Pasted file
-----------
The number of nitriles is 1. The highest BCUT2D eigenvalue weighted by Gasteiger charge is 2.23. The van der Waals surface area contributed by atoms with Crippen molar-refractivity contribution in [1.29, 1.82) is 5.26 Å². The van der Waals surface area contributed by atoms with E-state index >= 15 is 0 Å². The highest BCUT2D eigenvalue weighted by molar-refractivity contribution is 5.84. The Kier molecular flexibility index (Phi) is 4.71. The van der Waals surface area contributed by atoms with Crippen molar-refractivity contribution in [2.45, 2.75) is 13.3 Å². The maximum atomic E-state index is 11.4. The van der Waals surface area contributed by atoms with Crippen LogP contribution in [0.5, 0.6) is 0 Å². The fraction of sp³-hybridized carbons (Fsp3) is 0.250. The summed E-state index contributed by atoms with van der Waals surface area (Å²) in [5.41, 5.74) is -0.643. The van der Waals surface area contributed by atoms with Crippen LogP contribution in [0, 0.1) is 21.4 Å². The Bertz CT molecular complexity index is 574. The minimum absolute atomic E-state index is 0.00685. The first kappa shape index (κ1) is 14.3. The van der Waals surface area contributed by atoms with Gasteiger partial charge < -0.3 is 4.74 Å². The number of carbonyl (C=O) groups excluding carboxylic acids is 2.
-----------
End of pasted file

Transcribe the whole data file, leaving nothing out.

The number of nitriles is 1. The highest BCUT2D eigenvalue weighted by Gasteiger charge is 2.23. The van der Waals surface area contributed by atoms with Crippen molar-refractivity contribution in [1.29, 1.82) is 5.26 Å². The van der Waals surface area contributed by atoms with E-state index >= 15 is 0 Å². The highest BCUT2D eigenvalue weighted by molar-refractivity contribution is 5.84. The Kier molecular flexibility index (Phi) is 4.71. The van der Waals surface area contributed by atoms with Crippen molar-refractivity contribution in [2.45, 2.75) is 13.3 Å². The maximum atomic E-state index is 11.4. The van der Waals surface area contributed by atoms with Crippen LogP contribution in [0.5, 0.6) is 0 Å². The fraction of sp³-hybridized carbons (Fsp3) is 0.250. The summed E-state index contributed by atoms with van der Waals surface area (Å²) in [5.41, 5.74) is -0.643. The van der Waals surface area contributed by atoms with Crippen LogP contribution in [0, 0.1) is 21.4 Å². The Bertz CT molecular complexity index is 574. The minimum absolute atomic E-state index is 0.00685. The first kappa shape index (κ1) is 14.3. The van der Waals surface area contributed by atoms with Gasteiger partial charge < -0.3 is 4.74 Å². The number of carbonyl (C=O) groups excluding carboxylic acids is 2.